Wolfram Computation Meets Knowledge

Date Archive: 2009 October

Education & Academic

Mathematica and The American Mathematical Monthly’s “Problems and Solutions” Section

The "Problems and Solutions" section of The American Mathematical Monthly journal has always been a source of interesting problems to keep me entertained. Their solutions often require ingenuity. The problems in the October issue were no exception. I always analyze and explore these problems in Mathematica. Being a kernel developer, I see whether Mathematica can indeed find a solution. This last issue has challenging problems, and it was particularly gratifying to observe that Mathematica could solve them right out of the box. So here are my solutions to three of the paraphrased problems:
Announcements & Events

More from the International Mathematica User Conference 2009

There is still lots of excitement at this year's International Mathematica User Conference. This morning started with a lively talk from Wolfram Research's Conrad Wolfram and Theodore Gray on the future of publishing. Essentially, they opined that the future will be paper-less and sparked with interactivity. Their goal is to find more ways for Mathematica and Wolfram|Alpha to help in that process.
Announcements & Events

First Day of the International Mathematica User Conference 2009

This year's International Mathematica User Conference is off to a great start! The day opened with a combined talk by Wolfram Research's Roger Germundsson and Tom Wickham-Jones discussing Mathematica's current and future features and its development and deployment tools. Along with many Wolfram Research developers, Mathematica users from all over the world have been speaking on the myriad ways they explore those same features and technologies in their projects. With so many interesting topics, choosing which talks to attend can be difficult.
Announcements & Events

A Big Week for Wolfram|Alpha

There's a lot going on in the Wolfram|Alpha project these days—and this week there's a remarkable convergence of events. Late last week we introduced the Wolfram|Alpha Webservice API, allowing outside developers to call Wolfram|Alpha from their websites or application programs. Then yesterday we released the first mobile implementation of Wolfram|Alpha, in the form of an iPhone app. Tomorrow, we're doing something completely different: Wolfram|Alpha Homework Day—a 14-hour live webcast event for students and educators. Oh, and starting on Thursday is the International Mathematica User Conference, which will show many advances in the core Mathematica technology on which Wolfram|Alpha is based.
Education & Academic

Using Mathematica and Wolfram|Alpha in the Classroom

There are lots of things going on at Wolfram Research these days. October 22–24 is our annual International Mathematica User Conference, and October 21 is the first-ever Wolfram|Alpha Homework Day! Homework Day is a groundbreaking, marathon live interactive web event that brings together students, parents, and educators from across the United States to solve their toughest assignments and explore the power of using Wolfram|Alpha for school, college, and beyond. You can read more about it in the Wolfram|Alpha Blog post. Mathematica and Wolfram|Alpha are great resources for both teachers and students. Using the two together is a good way to explore topics in more depth. This video shows a few examples of how you can utilize Mathematica and Wolfram|Alpha in your own classroom.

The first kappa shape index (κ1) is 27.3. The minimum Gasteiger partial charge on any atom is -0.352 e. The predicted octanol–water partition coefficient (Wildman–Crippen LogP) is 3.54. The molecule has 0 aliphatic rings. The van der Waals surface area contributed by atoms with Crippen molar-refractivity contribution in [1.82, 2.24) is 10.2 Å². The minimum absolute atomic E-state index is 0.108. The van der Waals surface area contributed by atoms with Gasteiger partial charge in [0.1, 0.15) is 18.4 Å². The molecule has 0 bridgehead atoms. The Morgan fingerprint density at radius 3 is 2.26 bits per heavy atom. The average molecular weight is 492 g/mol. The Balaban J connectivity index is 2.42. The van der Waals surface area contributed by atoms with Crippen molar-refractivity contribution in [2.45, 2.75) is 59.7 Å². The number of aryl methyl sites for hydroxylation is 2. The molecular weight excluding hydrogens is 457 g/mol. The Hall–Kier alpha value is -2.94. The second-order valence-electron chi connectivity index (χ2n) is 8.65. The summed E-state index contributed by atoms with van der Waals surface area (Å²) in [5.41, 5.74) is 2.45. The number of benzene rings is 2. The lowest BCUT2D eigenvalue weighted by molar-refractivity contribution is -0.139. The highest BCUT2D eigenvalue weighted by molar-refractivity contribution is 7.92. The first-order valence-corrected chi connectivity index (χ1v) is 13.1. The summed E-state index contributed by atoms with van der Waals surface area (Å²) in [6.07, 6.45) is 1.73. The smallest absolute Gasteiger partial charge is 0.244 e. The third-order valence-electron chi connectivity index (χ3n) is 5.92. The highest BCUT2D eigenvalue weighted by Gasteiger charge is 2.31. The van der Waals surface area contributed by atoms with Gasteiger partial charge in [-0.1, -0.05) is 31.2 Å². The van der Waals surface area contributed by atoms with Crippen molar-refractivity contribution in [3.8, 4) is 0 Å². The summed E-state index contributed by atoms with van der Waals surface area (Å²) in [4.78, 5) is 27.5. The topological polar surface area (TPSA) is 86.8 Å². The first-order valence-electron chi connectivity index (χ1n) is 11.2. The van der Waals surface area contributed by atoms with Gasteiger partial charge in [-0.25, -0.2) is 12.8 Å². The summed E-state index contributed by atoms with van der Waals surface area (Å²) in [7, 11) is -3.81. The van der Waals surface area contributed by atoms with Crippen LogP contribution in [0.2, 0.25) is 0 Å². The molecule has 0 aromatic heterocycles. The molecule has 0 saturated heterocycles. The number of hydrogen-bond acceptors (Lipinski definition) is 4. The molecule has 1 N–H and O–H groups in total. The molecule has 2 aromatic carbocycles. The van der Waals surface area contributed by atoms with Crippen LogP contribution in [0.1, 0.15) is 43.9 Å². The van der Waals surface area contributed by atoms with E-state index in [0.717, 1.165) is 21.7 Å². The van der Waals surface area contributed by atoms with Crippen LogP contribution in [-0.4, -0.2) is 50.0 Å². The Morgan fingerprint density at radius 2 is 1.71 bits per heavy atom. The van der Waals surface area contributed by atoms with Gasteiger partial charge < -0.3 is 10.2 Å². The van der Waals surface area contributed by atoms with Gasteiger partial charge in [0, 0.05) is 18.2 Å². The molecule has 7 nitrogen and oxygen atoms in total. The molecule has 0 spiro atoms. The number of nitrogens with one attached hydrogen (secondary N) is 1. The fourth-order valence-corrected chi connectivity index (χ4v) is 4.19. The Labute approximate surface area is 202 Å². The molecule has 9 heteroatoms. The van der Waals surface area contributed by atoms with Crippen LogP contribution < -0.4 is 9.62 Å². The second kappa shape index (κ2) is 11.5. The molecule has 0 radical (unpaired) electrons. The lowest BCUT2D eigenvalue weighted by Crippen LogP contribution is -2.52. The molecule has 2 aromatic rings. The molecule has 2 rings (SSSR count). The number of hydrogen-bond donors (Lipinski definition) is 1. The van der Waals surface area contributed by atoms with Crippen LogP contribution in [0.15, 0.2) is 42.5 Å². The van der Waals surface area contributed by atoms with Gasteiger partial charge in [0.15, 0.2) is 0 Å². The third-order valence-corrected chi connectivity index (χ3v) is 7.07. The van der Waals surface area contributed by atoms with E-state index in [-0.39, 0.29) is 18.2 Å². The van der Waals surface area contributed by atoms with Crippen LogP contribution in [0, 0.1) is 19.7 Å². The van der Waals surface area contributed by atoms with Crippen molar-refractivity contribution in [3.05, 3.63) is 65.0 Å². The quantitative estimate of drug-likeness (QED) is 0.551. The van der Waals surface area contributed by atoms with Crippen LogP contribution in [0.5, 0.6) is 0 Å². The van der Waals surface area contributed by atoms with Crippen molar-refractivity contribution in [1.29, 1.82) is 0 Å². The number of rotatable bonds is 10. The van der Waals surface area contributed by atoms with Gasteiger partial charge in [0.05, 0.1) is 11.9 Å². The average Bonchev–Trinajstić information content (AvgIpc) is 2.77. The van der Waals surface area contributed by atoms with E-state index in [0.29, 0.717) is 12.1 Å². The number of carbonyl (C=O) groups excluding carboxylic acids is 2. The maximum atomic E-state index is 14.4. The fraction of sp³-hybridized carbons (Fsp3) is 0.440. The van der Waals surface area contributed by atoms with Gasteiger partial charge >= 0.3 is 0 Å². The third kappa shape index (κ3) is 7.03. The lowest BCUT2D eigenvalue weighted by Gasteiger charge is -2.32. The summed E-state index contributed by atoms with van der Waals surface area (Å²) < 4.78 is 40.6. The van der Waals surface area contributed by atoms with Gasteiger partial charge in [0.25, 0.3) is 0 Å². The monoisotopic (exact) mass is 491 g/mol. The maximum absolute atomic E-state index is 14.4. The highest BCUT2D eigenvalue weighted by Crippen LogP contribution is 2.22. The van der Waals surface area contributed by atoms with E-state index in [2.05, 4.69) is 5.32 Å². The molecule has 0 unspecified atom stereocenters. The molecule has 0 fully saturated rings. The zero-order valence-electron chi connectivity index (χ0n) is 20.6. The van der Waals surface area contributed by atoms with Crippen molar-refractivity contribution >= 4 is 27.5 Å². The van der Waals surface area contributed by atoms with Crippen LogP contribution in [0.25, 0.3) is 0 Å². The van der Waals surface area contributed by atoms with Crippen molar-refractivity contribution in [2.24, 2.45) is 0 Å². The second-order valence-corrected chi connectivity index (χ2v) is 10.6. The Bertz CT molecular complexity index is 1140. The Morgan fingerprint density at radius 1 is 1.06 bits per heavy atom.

Leading Edge

Wolfram Research at the Fall 2009 American Chemical Society National Meeting and Exposition

I am always intrigued by the many ways people use Mathematica. But it was even more exciting to be a part of the American Chemical Society Fall 2009 National Meeting and hear the true excitement and awe of our users' latest discoveries of what is possible in Mathematica. I also had a lot of fun introducing new users to our software! In August, we traveled to ACS in beautiful Washington, DC, USA. The ACS meeting brought together the largest scientific society and its members' families, colleagues, and students. It provided an ideal venue to demonstrate Mathematica's capabilities in chemistry and chemical engineering. We demonstrated a broad range of features, including Mathematica 7's fully curated chemical, genomic, and proteomic data, built-in parallelization capabilities, and unsurpassed modeling and visualization capabilities. The ability to visualize any data as well as update it on the fly has bridged a gap many researchers and scientists have had to work around when using other tools. You can even rapidly develop and test algorithms as well as generate accurate structural renderings in 2D and 3D using the integrated data, which is easy to retrieve programmatically.
Education & Academic

Rendering the Structure of the Universe in Your Spare Time

The Sloan Digital Sky Survey (SDSS) is an ongoing endeavor to map the sky in great detail, with many different goals. One of the larger objectives is to map the structure of the cosmos by determining the positions of galaxies and their relativistic redshift (basically their distance). Using this data and Mathematica, you can plot the information and reveal the structure of the cosmos. In my spare time, I queried the SDSS website, which is database driven, and in eight separate queries I was able to get all galaxies in the survey out to a redshift of 0.5. According to Wolfram|Alpha, this corresponds to looking back in time 5.02 billion years ago, or a distance of 6.14 billion light years, when the light we're now seeing from the most distant galaxies started its journey here. That's a billion years before our solar system formed. It's taken this long for the light to reach us.